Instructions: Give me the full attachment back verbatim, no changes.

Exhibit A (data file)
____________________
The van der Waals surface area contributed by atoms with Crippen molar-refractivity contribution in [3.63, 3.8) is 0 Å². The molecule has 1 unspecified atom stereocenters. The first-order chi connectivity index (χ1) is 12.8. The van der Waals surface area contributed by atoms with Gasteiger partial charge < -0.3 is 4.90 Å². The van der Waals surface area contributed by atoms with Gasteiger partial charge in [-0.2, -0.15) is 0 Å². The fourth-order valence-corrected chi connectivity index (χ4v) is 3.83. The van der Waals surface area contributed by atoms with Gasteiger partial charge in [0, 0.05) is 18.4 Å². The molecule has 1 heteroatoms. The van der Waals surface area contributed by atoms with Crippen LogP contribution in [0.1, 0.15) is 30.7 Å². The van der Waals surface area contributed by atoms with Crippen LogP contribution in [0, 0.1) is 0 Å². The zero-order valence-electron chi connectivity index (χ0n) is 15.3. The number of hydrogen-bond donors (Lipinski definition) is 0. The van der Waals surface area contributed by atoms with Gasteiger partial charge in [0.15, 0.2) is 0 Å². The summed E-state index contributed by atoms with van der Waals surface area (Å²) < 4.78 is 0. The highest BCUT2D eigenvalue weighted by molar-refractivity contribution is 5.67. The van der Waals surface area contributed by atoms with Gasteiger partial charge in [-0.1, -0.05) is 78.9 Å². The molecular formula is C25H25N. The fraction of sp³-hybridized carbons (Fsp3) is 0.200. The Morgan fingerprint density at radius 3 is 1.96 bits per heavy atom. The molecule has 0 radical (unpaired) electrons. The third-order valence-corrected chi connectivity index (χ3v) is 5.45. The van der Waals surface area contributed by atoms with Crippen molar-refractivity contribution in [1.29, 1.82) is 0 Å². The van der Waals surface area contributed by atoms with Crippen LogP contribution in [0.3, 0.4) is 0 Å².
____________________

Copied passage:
The van der Waals surface area contributed by atoms with Crippen molar-refractivity contribution in [3.63, 3.8) is 0 Å². The molecule has 1 unspecified atom stereocenters. The first-order chi connectivity index (χ1) is 12.8. The van der Waals surface area contributed by atoms with Gasteiger partial charge < -0.3 is 4.90 Å². The van der Waals surface area contributed by atoms with Gasteiger partial charge in [-0.2, -0.15) is 0 Å². The fourth-order valence-corrected chi connectivity index (χ4v) is 3.83. The van der Waals surface area contributed by atoms with Gasteiger partial charge in [0, 0.05) is 18.4 Å². The molecule has 1 heteroatoms. The van der Waals surface area contributed by atoms with Crippen LogP contribution in [0.1, 0.15) is 30.7 Å². The van der Waals surface area contributed by atoms with Crippen LogP contribution in [0, 0.1) is 0 Å². The zero-order valence-electron chi connectivity index (χ0n) is 15.3. The number of hydrogen-bond donors (Lipinski definition) is 0. The van der Waals surface area contributed by atoms with Gasteiger partial charge in [0.15, 0.2) is 0 Å². The summed E-state index contributed by atoms with van der Waals surface area (Å²) < 4.78 is 0. The highest BCUT2D eigenvalue weighted by molar-refractivity contribution is 5.67. The van der Waals surface area contributed by atoms with Gasteiger partial charge in [-0.1, -0.05) is 78.9 Å². The molecular formula is C25H25N. The fraction of sp³-hybridized carbons (Fsp3) is 0.200. The Morgan fingerprint density at radius 3 is 1.96 bits per heavy atom. The molecule has 0 radical (unpaired) electrons. The third-order valence-corrected chi connectivity index (χ3v) is 5.45. The van der Waals surface area contributed by atoms with Crippen molar-refractivity contribution in [1.29, 1.82) is 0 Å². The van der Waals surface area contributed by atoms with Crippen LogP contribution in [0.3, 0.4) is 0 Å².